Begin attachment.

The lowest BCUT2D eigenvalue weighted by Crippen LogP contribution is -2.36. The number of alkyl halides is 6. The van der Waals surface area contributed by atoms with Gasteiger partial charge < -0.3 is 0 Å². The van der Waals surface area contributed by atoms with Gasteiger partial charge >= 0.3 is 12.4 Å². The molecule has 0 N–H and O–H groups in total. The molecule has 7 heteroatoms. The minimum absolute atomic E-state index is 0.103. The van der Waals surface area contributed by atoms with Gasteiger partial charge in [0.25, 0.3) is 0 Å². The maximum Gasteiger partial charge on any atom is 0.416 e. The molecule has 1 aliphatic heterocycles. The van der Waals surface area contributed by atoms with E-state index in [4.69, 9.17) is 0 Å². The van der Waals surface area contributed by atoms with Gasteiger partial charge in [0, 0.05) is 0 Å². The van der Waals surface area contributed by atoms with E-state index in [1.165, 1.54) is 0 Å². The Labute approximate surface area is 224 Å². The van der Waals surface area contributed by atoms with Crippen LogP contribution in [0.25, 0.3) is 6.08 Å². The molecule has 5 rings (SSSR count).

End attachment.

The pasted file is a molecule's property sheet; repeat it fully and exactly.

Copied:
The lowest BCUT2D eigenvalue weighted by Crippen LogP contribution is -2.36. The number of alkyl halides is 6. The van der Waals surface area contributed by atoms with Gasteiger partial charge < -0.3 is 0 Å². The van der Waals surface area contributed by atoms with Gasteiger partial charge >= 0.3 is 12.4 Å². The molecule has 0 N–H and O–H groups in total. The molecule has 7 heteroatoms. The minimum absolute atomic E-state index is 0.103. The van der Waals surface area contributed by atoms with Gasteiger partial charge in [0.25, 0.3) is 0 Å². The maximum Gasteiger partial charge on any atom is 0.416 e. The molecule has 1 aliphatic heterocycles. The van der Waals surface area contributed by atoms with E-state index in [4.69, 9.17) is 0 Å². The van der Waals surface area contributed by atoms with Gasteiger partial charge in [0, 0.05) is 0 Å². The van der Waals surface area contributed by atoms with E-state index in [1.165, 1.54) is 0 Å². The Labute approximate surface area is 224 Å². The van der Waals surface area contributed by atoms with Crippen LogP contribution in [0.25, 0.3) is 6.08 Å². The molecule has 5 rings (SSSR count).